Next to the new touch-screen, the Storm's most distinctive attribute is the
host of different cellular radios with which the device is studded, which
combine to provide the Storm with support for 2,100MHz UMTS/HSPA, 850/900/1,800/1,900MHz
GSM/GPRS and 800/1,900MHz CDMA/EvDO (Evolution Data Optimized) networks. All
told, according to Verizon Wireless, the Storm should be able to keep its users
connected in most spots around the world.
Verizon Wireless is a CDMA shop, but the Storm ships with a built-in,
remotely provisionable SIM card for use with
the GSM-based networks the device supports.
I found call quality on the Storm to be about average.
In addition to its bevy of cellular radios, the Storm sports both Bluetooth
2.0 and GPS radios. Notably, however, the
Storm lacks a Wi-Fi radio. According to RIM, there was no space left for Wi-Fi
with the unit's complement of world phone radios. For now, users who value
Wi-Fi in their smartphones will have to stick with keyboard-based RIM devices,
or jump ship to the iPhone or G1.
RIM's BlackBerry Storm by the numbers.
Click here for a complete spec sheet.
However, the Storm does offer a set of smartphone amenities that the iPhone
does not, beginning with an SD card slot (prepopulated with an 8GB card) for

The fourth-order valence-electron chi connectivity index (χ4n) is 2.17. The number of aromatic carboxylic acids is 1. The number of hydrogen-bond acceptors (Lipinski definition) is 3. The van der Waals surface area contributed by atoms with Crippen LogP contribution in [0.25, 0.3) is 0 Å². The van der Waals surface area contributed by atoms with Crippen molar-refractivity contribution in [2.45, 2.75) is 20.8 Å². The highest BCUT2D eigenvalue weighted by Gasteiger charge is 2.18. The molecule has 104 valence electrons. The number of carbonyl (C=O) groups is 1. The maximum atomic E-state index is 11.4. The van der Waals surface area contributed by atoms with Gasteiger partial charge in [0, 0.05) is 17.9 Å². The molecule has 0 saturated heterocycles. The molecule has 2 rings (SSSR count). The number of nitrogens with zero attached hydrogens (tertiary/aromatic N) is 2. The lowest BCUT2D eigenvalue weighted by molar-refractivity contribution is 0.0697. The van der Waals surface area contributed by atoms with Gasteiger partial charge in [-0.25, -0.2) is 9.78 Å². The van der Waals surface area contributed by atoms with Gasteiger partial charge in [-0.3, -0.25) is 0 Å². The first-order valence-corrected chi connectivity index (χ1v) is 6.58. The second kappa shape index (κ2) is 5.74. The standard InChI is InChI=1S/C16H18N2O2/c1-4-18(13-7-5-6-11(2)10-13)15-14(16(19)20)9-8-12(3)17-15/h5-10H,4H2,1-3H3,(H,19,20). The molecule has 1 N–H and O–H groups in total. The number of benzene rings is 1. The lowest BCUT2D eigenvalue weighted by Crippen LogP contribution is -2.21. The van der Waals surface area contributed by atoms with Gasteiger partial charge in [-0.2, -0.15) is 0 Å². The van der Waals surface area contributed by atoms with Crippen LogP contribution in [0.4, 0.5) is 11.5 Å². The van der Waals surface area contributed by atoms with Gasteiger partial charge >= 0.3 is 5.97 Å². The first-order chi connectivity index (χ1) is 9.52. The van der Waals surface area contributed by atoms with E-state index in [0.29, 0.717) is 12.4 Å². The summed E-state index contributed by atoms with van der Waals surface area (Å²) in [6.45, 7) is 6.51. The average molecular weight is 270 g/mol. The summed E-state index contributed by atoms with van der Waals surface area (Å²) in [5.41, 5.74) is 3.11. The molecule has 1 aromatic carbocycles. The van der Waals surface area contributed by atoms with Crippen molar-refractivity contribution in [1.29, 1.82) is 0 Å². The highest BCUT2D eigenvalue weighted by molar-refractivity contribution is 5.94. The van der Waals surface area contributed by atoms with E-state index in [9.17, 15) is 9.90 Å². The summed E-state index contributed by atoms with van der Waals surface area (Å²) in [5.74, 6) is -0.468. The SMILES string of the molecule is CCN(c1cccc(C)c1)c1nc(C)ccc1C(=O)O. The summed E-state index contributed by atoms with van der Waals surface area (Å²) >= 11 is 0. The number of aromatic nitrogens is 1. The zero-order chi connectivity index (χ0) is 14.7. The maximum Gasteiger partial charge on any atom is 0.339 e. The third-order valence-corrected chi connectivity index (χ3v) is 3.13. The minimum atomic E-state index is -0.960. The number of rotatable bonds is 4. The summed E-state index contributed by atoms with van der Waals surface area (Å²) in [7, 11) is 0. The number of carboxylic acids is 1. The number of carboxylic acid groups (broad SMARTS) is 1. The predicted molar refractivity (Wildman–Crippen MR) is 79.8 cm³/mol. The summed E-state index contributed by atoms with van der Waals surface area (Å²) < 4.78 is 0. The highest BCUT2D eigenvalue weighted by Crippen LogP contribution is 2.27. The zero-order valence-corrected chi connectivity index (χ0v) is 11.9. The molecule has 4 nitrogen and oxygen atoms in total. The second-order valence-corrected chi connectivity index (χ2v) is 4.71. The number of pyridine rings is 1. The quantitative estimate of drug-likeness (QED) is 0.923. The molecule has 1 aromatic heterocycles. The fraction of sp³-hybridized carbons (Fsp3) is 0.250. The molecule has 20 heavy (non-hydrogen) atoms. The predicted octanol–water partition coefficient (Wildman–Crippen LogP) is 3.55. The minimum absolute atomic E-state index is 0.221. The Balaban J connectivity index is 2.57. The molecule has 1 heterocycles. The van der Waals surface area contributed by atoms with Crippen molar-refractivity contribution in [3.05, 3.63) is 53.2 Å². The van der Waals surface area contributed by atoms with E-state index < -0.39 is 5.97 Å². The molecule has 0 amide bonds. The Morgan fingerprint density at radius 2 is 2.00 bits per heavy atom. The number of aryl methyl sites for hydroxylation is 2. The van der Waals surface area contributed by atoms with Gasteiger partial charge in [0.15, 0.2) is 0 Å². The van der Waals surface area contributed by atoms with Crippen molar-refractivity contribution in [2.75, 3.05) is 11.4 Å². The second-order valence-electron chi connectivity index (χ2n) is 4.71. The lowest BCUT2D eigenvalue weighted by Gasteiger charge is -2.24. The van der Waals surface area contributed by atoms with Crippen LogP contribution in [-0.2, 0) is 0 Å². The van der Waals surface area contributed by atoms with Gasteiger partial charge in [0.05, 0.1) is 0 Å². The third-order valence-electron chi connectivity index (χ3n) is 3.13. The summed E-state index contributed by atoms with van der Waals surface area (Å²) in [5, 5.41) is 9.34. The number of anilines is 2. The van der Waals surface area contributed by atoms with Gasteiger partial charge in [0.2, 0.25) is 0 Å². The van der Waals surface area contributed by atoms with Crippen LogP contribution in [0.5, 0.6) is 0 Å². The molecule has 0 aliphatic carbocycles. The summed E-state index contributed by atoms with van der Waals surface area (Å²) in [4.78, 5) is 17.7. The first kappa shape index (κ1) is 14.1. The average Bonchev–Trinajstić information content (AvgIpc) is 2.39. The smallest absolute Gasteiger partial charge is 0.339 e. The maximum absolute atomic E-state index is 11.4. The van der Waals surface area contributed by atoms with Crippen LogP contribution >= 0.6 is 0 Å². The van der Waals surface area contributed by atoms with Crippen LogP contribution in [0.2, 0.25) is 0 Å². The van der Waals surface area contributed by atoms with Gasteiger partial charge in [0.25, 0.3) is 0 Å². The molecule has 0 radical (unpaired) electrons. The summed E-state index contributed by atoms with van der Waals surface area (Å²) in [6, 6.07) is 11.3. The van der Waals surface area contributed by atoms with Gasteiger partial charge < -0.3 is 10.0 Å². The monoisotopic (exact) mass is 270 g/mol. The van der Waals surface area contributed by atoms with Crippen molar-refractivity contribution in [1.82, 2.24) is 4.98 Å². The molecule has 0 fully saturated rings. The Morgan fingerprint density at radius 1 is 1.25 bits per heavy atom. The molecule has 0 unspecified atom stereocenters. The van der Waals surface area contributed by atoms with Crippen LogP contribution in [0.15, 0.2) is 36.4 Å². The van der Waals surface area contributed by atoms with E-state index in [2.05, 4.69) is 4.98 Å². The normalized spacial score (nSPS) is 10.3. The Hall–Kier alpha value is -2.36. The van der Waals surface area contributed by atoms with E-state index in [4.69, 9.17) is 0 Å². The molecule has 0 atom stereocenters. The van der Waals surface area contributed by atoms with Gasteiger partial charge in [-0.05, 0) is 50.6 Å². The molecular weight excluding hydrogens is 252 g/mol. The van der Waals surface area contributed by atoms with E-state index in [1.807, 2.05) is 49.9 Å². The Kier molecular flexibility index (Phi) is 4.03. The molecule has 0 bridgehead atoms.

peripheral expansion beyond the Storm's slim 128MB of built-in Flash storage.
Also, the Storm features a removable battery, which the company rates at up
to 5.5 hours of talk time and up to 15 days of standby time between charges. In
my tests, the Storm's battery lasted through just over 6 hours of talk time.
What's more, the Storm offers all the enterprise-oriented characteristics
for which BlackBerry devices are prized in many organizations, and which the
consumer-focused iPhone lacks. For one thing, the Storm can handle upgrades to
its software over the network, where the iPhone needs to be connected to iTunes
for this to work.
Also, the Storm offers encryption of data, both for its built-in storage and
for memory cards. And the Storm comes with a "memory cleaning"
feature that deletes sensitive data from the unit's temporary memory in certain
circumstances, such as when you insert your device in a holster, lock the
device or synchronize with your computer. In addition, the Storm offers an
optional content protection feature that will, for instance, block a calling
contact's name from appearing on the display of a locked device.
The new touch-screen BlackBerry also provides granular support for
controlling third-party application permissions, such as allowed network ports,
levels of access to other applications on the device, and control over
Bluetooth, GPS, Phone and USB
eWEEK Labs Executive Editor Jason Brooks can be reached at firstname.lastname@example.org.